California Reparations Panel Wants State Control of Local Zoning

( – The hard-left California working group that has urged the state to pay black residents more than a million dollars each in “reparations” now wants state control over local and municipal ordinances.

The California Reparations Task Force (CTRF), appointed by Democratic Governor Gavin Newsom, was charged with coming up with a formula to “pay back” black residents allegedly affected by historical racism. Their recently approved final recommendations include giving a state panel the power to override local real estate ordinances if monitors believe those rules “increase segregation.”

The group’s final report claims “residential zoning ordinances have been used for decades in California” to stop black people from moving into certain neighborhoods. “African Americans were shut out,” it claims. 

The CTRF appears to believe that historical practices such as “redlining” – marking certain neighborhoods as risky investments for mortgage lenders – are still hurting black residents. To remedy this, the group wants the California legislature to require every city and county to submit their real estate ordinances to a new state government office that will approve or dismiss them based on whether they increase or decrease “racial segregation.”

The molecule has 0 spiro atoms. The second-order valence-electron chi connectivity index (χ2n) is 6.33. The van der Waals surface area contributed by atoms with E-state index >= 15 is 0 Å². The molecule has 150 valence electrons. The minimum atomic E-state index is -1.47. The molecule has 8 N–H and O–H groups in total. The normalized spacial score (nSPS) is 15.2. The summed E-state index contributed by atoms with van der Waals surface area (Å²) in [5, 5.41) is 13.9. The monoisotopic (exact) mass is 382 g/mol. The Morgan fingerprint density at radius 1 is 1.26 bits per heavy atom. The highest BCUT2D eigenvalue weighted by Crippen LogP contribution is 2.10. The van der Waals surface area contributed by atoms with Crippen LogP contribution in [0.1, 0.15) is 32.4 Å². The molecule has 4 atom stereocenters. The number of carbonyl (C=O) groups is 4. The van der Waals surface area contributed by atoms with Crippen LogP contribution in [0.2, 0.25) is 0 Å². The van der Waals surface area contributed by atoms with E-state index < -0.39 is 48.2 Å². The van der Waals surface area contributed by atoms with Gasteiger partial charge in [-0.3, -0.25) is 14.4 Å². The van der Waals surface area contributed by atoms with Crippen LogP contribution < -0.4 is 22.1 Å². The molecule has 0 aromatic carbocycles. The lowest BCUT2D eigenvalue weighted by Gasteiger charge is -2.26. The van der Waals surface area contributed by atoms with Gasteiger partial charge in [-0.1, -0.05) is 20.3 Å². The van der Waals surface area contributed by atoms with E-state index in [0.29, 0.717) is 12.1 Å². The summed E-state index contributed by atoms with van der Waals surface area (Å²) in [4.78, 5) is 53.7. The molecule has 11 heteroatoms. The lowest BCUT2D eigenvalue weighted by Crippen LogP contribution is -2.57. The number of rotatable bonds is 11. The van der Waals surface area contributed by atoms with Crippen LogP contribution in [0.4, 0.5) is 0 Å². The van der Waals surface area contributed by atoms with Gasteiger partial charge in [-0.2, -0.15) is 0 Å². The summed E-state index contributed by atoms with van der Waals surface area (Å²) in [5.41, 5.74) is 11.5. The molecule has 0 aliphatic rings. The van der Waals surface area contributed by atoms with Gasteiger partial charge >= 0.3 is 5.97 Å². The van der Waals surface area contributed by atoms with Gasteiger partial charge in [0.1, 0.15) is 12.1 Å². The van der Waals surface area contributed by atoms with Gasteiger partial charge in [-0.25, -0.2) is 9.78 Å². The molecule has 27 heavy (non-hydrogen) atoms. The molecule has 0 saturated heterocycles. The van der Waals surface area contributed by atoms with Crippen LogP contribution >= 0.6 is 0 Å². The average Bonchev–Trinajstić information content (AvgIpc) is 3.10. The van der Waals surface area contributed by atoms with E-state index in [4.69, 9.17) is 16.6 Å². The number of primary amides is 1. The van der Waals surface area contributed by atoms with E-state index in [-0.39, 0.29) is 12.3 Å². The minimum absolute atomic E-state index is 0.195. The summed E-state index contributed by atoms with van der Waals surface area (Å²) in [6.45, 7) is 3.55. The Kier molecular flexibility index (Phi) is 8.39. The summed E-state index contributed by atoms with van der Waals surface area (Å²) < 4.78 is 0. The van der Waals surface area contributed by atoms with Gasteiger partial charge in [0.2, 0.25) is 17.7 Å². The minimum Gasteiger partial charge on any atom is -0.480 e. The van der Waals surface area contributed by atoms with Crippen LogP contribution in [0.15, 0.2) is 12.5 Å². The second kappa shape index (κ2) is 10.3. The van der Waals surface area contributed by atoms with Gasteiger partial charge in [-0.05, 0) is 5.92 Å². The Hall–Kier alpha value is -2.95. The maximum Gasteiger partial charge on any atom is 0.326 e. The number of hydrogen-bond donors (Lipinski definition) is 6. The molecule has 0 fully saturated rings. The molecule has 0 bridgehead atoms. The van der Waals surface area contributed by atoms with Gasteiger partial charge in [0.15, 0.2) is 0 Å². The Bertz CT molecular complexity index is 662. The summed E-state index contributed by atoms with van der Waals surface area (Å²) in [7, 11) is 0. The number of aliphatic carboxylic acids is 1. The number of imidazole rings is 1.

The task force has been in the news recently for its unprecedented recommendation of giving $1.2 million to every black resident. Why? To make up for past racism and slavery, which the CTRF believes is still affecting black Californians. Slavery was never legal in California, which joined the Union as a free state in 1850.

It is not clear how the state would determine which residents were sufficiently black to qualify for reparations money. 

Taking over local control of zoning is not all the CTRF wants. The group’s report also wants the state to give money to, or subsidize the downpayments of, black state residents wishing to buy a house. The recommendations also include giving black people more favorable interest rates than the market provides and paying for their homeowner’s insurance. 

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